(Originally posted September 8th, 2013.)
Today would be my father's 100th birthday.
He was a farmer, a soldier in World War II, a carpenter, and a roofer. He grew up in a German-speaking household in South Texas, was an interpreter during the war, and had a strong accent his whole life. While only finishing the 6th grade, he designed, built, and sold five houses himself. He was a gentle, kind, honest man, and taught me to value those traits in myself, as well. He never hit me or my mother, but if he got mad (or hit his thumb with a hammer), the string of German/English expletives could go from frightening to rolling on the floor hilarious.
He taught me to garden and to roof, and I wish I'd listened when he tried to teach me carpentry. Try as he might, though, he could never teach me to drive a standard. (See expletives, above.) Mom finally had to teach me to drive the '74 Ford pickup that would be mine through high school.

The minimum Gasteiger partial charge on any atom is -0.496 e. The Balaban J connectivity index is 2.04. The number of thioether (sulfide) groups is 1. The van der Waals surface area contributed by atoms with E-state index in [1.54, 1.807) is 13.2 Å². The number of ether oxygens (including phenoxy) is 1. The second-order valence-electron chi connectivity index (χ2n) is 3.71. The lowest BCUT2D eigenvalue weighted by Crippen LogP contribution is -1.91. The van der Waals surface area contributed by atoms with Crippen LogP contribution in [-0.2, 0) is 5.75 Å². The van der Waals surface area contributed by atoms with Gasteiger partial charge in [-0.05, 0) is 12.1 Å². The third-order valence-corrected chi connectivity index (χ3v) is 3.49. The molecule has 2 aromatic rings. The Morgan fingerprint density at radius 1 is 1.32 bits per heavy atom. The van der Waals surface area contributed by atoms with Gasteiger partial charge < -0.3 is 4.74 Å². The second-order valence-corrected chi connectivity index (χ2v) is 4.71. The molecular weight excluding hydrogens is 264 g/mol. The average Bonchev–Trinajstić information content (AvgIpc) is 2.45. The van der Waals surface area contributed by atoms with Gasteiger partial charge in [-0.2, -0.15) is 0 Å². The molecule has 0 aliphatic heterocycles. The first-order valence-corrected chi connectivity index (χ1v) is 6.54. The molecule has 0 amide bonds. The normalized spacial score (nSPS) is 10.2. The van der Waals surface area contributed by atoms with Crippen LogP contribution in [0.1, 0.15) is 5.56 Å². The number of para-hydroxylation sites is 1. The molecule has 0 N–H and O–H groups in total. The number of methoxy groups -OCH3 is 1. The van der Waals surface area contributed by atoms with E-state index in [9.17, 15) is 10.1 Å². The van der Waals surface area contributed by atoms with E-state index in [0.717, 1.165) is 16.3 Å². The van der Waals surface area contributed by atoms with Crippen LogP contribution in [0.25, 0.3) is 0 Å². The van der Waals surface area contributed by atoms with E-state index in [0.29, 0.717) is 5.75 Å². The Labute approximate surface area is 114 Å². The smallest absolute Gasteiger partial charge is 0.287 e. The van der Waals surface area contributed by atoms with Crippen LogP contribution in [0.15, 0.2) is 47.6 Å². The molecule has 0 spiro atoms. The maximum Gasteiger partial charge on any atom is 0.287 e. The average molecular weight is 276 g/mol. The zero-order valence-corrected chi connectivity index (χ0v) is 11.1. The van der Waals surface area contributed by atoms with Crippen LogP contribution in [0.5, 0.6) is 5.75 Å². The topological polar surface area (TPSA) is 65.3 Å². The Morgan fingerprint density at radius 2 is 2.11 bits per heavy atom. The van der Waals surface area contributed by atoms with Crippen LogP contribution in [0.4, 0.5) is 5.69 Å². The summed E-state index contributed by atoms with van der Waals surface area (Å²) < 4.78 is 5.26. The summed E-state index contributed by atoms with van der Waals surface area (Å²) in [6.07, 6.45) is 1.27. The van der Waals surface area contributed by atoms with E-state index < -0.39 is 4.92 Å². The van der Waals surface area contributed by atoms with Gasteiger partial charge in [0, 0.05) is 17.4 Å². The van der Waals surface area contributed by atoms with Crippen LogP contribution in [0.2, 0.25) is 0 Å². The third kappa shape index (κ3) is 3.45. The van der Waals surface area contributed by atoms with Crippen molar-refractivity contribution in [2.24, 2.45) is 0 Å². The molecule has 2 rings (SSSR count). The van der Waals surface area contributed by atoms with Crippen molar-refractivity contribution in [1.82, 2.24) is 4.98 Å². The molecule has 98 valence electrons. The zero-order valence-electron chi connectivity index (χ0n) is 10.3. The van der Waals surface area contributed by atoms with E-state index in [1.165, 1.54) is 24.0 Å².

He worked hard his whole life for little money. But he gave us a home, food, clothes, and made sure I got an education. Because even though he taught me to roof so I could always find work, he wanted a better, easier life for me.
My dad never judged me for any of my choices and always said, "I don't care what you do, just have fun in life. Don't look back on mistakes that cannot be corrected. But do not let your mother know or I will catch hell!" My parents were together for more than thirty years, and when my mother died while I was in college, Dad told me he'd lost his best friend.
I moved Dad to Austin to be near me in his last years. In the very last years, when I would visit, I would be his son on some days, his father on others and, especially on bad days, "that boy who visits". While that time was hard, it meant so much to be there for him consistently at the end, the way he always was for me from the beginning.
Happy birthday, Dad!